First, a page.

Cabernet Sauvignon, 2012:  Deep ruby, the nose displays more of the fruit than the reserve wine and less of the herbs.  In fact, they are almost hidden.  No indication of VA tingles in your nose and you are quickly introduced to a rich mouthful of fruit.  The tannins are a little more pronounced than the reserve wine, but fine and mainly oak derived.  This is a good buy.  There is plenty of acid to make it a food-friendly wine and to suggest, like the reserve, that it can do with a year or more maturing in the bottle for even more rewarding flavors.

Merlot Reserve, 2012:   This is a Merlot worthy of a close examination.  Deep ruby and with acids that expand in the mouth, its strong tannins for a Merlot will please the Cab drinkers and its black fruit, led by blackberry, blackcurrant, and plum notes, create an aroma and palate that is plush.  The plum enriches the sensual delight that Merlot is expected to provide.  Silky sensations smooth out a strong structure.  This is another wine that can do with a little time and would love some food.  It is powerful for a Merlot and should enhance a steak meal and entertain the big and bold wine drinker.

Ratings:  All wines would rate in the 86-90 range.

Emotional rating:  Very good — will improve with age as the tertiary flavors develop.

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Sassicaia and Super Tuscans

SassicaiaThe wine world has been shocked more than once by unexpected achievements.  In the 1970’s, a wave, described by some in Italy as an advance and others as a horrifying departure from tradition, shocked the wine world.  In the last 30 years or so Italian wine has undergone huge improvements and won international attention in a way it never has before.  The wave (the emergence of the Super Tuscans) added a new name and spurred this surge in quality of Italian wine.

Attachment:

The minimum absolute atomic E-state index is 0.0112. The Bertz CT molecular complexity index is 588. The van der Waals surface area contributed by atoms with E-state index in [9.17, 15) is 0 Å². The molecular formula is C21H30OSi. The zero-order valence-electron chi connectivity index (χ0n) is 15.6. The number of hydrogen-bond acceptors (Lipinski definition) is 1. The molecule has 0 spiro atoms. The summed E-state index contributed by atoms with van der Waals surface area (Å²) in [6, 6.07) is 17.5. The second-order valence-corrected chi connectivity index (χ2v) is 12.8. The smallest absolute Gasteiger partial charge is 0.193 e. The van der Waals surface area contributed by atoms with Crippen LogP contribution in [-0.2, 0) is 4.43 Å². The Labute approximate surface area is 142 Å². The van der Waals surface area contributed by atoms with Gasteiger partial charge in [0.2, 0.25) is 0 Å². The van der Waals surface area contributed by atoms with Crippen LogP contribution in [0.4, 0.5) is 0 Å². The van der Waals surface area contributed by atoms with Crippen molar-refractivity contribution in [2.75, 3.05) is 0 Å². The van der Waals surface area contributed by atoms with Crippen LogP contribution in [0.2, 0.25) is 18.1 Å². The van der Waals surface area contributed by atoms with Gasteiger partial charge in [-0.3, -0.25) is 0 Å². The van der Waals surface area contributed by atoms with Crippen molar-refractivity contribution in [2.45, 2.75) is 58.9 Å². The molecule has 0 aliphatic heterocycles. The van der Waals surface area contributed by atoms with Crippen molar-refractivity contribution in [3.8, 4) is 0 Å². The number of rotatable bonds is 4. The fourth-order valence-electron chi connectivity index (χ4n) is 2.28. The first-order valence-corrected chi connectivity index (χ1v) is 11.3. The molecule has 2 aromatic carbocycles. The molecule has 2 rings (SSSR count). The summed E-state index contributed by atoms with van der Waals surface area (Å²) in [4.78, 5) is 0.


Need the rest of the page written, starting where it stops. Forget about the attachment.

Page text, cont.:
Marketed by Antinori, these wines, in particular Sassicaia and Tignanello, won world-wide acclaim in a hurry.  In 1978, Sassicaia won first place in a prestigious international tasting conducted by a no less prestigious magazine, Decanter.  That Italy would beat French wines and those from 11 other countries created quite a stir.  This is a highly priced wine, but the lessons we can discern from tasting it need to be learned, at least from reading — better still from tasting.

  1. Wines are built for aging or for immediate consumption and this wine, along with its counterparts in Bordeaux, is made for the long haul.  I tasted it young and was not disappointed, but wait a few years and the wine will be much more giving.  We can tell a wine is made for aging by the power of its tannins and the firm structure of the wine, among other things.  When young it will usually be tight — a word tasters use to suggest the wine has much more in terms of flavor and aroma that is hiding behind the strong tannins and has not yet been released.  When the tannins soften, the flavors will pop.